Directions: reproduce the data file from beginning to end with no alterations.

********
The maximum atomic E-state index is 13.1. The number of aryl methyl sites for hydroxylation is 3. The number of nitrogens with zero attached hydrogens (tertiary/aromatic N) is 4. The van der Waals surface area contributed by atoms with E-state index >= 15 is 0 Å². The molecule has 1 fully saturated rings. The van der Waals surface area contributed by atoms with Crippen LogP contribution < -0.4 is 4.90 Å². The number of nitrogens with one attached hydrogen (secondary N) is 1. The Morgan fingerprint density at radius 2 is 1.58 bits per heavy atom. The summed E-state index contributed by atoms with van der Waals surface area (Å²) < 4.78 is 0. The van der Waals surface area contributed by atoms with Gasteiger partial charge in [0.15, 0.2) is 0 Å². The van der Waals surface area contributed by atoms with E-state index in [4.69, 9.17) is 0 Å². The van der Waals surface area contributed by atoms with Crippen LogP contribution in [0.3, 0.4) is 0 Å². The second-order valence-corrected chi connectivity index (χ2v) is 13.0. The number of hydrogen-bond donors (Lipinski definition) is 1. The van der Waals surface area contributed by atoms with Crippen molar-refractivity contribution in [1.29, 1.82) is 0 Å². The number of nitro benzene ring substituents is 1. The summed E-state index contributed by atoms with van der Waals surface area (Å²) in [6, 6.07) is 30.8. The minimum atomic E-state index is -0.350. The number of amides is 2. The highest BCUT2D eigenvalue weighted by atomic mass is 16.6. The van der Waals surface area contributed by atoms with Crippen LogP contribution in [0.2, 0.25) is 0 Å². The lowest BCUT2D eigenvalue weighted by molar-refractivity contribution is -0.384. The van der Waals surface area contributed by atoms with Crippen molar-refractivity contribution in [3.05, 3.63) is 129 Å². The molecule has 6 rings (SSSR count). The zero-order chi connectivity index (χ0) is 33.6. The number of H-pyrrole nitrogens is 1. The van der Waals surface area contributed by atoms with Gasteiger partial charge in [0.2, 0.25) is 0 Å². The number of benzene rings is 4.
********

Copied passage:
The maximum atomic E-state index is 13.1. The number of aryl methyl sites for hydroxylation is 3. The number of nitrogens with zero attached hydrogens (tertiary/aromatic N) is 4. The van der Waals surface area contributed by atoms with E-state index >= 15 is 0 Å². The molecule has 1 fully saturated rings. The van der Waals surface area contributed by atoms with Crippen LogP contribution < -0.4 is 4.90 Å². The number of nitrogens with one attached hydrogen (secondary N) is 1. The Morgan fingerprint density at radius 2 is 1.58 bits per heavy atom. The summed E-state index contributed by atoms with van der Waals surface area (Å²) < 4.78 is 0. The van der Waals surface area contributed by atoms with Gasteiger partial charge in [0.15, 0.2) is 0 Å². The van der Waals surface area contributed by atoms with E-state index in [4.69, 9.17) is 0 Å². The van der Waals surface area contributed by atoms with Crippen LogP contribution in [0.3, 0.4) is 0 Å². The second-order valence-corrected chi connectivity index (χ2v) is 13.0. The number of hydrogen-bond donors (Lipinski definition) is 1. The van der Waals surface area contributed by atoms with Crippen molar-refractivity contribution in [1.29, 1.82) is 0 Å². The number of nitro benzene ring substituents is 1. The summed E-state index contributed by atoms with van der Waals surface area (Å²) in [6, 6.07) is 30.8. The minimum atomic E-state index is -0.350. The number of amides is 2. The highest BCUT2D eigenvalue weighted by atomic mass is 16.6. The van der Waals surface area contributed by atoms with Crippen LogP contribution in [0.2, 0.25) is 0 Å². The lowest BCUT2D eigenvalue weighted by molar-refractivity contribution is -0.384. The van der Waals surface area contributed by atoms with Crippen molar-refractivity contribution in [3.05, 3.63) is 129 Å². The molecule has 6 rings (SSSR count). The zero-order chi connectivity index (χ0) is 33.6. The number of H-pyrrole nitrogens is 1. The van der Waals surface area contributed by atoms with Gasteiger partial charge in [0.2, 0.25) is 0 Å². The number of benzene rings is 4.